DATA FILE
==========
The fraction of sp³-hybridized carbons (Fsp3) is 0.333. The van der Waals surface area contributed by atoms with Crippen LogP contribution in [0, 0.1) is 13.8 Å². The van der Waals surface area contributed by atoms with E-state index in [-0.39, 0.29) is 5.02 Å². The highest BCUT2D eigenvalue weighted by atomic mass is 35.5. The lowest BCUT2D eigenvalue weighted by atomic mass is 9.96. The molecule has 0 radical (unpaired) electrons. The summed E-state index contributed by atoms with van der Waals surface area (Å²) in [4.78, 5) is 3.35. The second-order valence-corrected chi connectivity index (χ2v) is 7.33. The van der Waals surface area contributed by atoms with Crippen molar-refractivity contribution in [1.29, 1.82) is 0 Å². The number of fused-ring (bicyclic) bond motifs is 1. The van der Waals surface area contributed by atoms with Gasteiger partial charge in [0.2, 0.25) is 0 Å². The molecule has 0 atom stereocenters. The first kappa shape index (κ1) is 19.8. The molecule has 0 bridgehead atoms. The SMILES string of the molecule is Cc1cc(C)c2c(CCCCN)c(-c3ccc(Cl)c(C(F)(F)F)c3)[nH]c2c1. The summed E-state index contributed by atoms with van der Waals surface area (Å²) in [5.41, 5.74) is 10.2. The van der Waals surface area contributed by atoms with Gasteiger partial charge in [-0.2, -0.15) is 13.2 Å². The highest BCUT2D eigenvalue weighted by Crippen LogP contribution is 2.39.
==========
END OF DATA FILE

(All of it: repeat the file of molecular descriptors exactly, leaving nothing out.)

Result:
The fraction of sp³-hybridized carbons (Fsp3) is 0.333. The van der Waals surface area contributed by atoms with Crippen LogP contribution in [0, 0.1) is 13.8 Å². The van der Waals surface area contributed by atoms with E-state index in [-0.39, 0.29) is 5.02 Å². The highest BCUT2D eigenvalue weighted by atomic mass is 35.5. The lowest BCUT2D eigenvalue weighted by atomic mass is 9.96. The molecule has 0 radical (unpaired) electrons. The summed E-state index contributed by atoms with van der Waals surface area (Å²) in [4.78, 5) is 3.35. The second-order valence-corrected chi connectivity index (χ2v) is 7.33. The van der Waals surface area contributed by atoms with Crippen molar-refractivity contribution in [1.29, 1.82) is 0 Å². The number of fused-ring (bicyclic) bond motifs is 1. The van der Waals surface area contributed by atoms with Gasteiger partial charge in [0.2, 0.25) is 0 Å². The molecule has 0 atom stereocenters. The first kappa shape index (κ1) is 19.8. The molecule has 0 bridgehead atoms. The SMILES string of the molecule is Cc1cc(C)c2c(CCCCN)c(-c3ccc(Cl)c(C(F)(F)F)c3)[nH]c2c1. The summed E-state index contributed by atoms with van der Waals surface area (Å²) in [5.41, 5.74) is 10.2. The van der Waals surface area contributed by atoms with Gasteiger partial charge in [-0.2, -0.15) is 13.2 Å². The highest BCUT2D eigenvalue weighted by Crippen LogP contribution is 2.39.